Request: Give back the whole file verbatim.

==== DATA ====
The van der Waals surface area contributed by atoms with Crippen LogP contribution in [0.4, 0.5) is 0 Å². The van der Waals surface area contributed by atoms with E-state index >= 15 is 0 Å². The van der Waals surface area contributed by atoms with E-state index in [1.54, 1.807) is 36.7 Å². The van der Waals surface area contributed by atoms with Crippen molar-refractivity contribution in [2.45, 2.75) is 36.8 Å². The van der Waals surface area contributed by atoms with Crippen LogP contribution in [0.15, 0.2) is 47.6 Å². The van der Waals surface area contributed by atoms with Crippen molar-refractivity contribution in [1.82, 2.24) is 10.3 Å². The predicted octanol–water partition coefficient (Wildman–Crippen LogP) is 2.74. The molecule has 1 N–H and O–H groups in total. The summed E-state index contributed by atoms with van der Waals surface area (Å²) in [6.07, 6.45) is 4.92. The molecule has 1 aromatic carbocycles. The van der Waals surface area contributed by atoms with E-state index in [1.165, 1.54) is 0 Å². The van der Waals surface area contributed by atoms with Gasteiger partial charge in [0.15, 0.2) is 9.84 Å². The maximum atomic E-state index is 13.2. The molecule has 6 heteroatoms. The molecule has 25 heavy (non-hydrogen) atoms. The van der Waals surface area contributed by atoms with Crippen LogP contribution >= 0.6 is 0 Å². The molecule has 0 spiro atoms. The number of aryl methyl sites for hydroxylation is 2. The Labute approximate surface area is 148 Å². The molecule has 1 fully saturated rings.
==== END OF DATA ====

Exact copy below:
The van der Waals surface area contributed by atoms with Crippen LogP contribution in [0.4, 0.5) is 0 Å². The van der Waals surface area contributed by atoms with E-state index >= 15 is 0 Å². The van der Waals surface area contributed by atoms with E-state index in [1.54, 1.807) is 36.7 Å². The van der Waals surface area contributed by atoms with Crippen molar-refractivity contribution in [2.45, 2.75) is 36.8 Å². The van der Waals surface area contributed by atoms with Crippen LogP contribution in [0.15, 0.2) is 47.6 Å². The van der Waals surface area contributed by atoms with Crippen molar-refractivity contribution in [1.82, 2.24) is 10.3 Å². The predicted octanol–water partition coefficient (Wildman–Crippen LogP) is 2.74. The molecule has 1 N–H and O–H groups in total. The summed E-state index contributed by atoms with van der Waals surface area (Å²) in [6.07, 6.45) is 4.92. The molecule has 1 aromatic carbocycles. The van der Waals surface area contributed by atoms with E-state index in [1.165, 1.54) is 0 Å². The van der Waals surface area contributed by atoms with Gasteiger partial charge in [0.15, 0.2) is 9.84 Å². The maximum atomic E-state index is 13.2. The molecule has 6 heteroatoms. The molecule has 25 heavy (non-hydrogen) atoms. The van der Waals surface area contributed by atoms with Crippen LogP contribution >= 0.6 is 0 Å². The molecule has 0 spiro atoms. The number of aryl methyl sites for hydroxylation is 2. The Labute approximate surface area is 148 Å². The molecule has 1 fully saturated rings.